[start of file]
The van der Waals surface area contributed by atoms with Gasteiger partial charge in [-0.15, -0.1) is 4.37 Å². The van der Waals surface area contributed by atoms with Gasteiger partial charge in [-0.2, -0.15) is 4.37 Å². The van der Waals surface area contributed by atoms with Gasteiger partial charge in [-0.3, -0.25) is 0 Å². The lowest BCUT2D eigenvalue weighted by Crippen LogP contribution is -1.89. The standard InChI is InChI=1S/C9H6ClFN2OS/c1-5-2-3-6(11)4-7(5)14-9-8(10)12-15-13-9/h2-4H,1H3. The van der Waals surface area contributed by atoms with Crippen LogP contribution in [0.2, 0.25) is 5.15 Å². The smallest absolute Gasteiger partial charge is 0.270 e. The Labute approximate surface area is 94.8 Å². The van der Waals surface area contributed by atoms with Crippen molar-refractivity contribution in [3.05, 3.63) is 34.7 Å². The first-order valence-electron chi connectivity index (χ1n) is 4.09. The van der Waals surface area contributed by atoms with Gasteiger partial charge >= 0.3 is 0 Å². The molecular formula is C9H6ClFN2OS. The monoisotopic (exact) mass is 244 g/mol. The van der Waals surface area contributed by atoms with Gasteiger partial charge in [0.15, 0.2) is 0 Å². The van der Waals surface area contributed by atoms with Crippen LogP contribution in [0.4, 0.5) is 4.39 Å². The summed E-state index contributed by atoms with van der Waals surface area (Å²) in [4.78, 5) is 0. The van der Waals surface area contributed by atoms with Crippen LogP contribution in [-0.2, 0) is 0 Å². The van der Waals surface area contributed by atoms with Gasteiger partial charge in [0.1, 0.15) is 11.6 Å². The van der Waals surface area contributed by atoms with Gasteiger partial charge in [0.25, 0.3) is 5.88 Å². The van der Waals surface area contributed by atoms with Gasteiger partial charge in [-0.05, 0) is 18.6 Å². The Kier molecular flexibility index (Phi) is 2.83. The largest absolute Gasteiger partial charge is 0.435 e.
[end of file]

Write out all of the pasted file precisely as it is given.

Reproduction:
The van der Waals surface area contributed by atoms with Gasteiger partial charge in [-0.15, -0.1) is 4.37 Å². The van der Waals surface area contributed by atoms with Gasteiger partial charge in [-0.2, -0.15) is 4.37 Å². The van der Waals surface area contributed by atoms with Gasteiger partial charge in [-0.3, -0.25) is 0 Å². The lowest BCUT2D eigenvalue weighted by Crippen LogP contribution is -1.89. The standard InChI is InChI=1S/C9H6ClFN2OS/c1-5-2-3-6(11)4-7(5)14-9-8(10)12-15-13-9/h2-4H,1H3. The van der Waals surface area contributed by atoms with Crippen LogP contribution in [0.2, 0.25) is 5.15 Å². The smallest absolute Gasteiger partial charge is 0.270 e. The Labute approximate surface area is 94.8 Å². The van der Waals surface area contributed by atoms with Crippen molar-refractivity contribution in [3.05, 3.63) is 34.7 Å². The first-order valence-electron chi connectivity index (χ1n) is 4.09. The van der Waals surface area contributed by atoms with Gasteiger partial charge >= 0.3 is 0 Å². The molecular formula is C9H6ClFN2OS. The monoisotopic (exact) mass is 244 g/mol. The van der Waals surface area contributed by atoms with Gasteiger partial charge in [0.15, 0.2) is 0 Å². The van der Waals surface area contributed by atoms with Crippen LogP contribution in [0.4, 0.5) is 4.39 Å². The summed E-state index contributed by atoms with van der Waals surface area (Å²) in [4.78, 5) is 0. The van der Waals surface area contributed by atoms with Crippen LogP contribution in [-0.2, 0) is 0 Å². The van der Waals surface area contributed by atoms with Gasteiger partial charge in [0.1, 0.15) is 11.6 Å². The van der Waals surface area contributed by atoms with Gasteiger partial charge in [0.25, 0.3) is 5.88 Å². The van der Waals surface area contributed by atoms with Gasteiger partial charge in [-0.05, 0) is 18.6 Å². The Kier molecular flexibility index (Phi) is 2.83. The largest absolute Gasteiger partial charge is 0.435 e.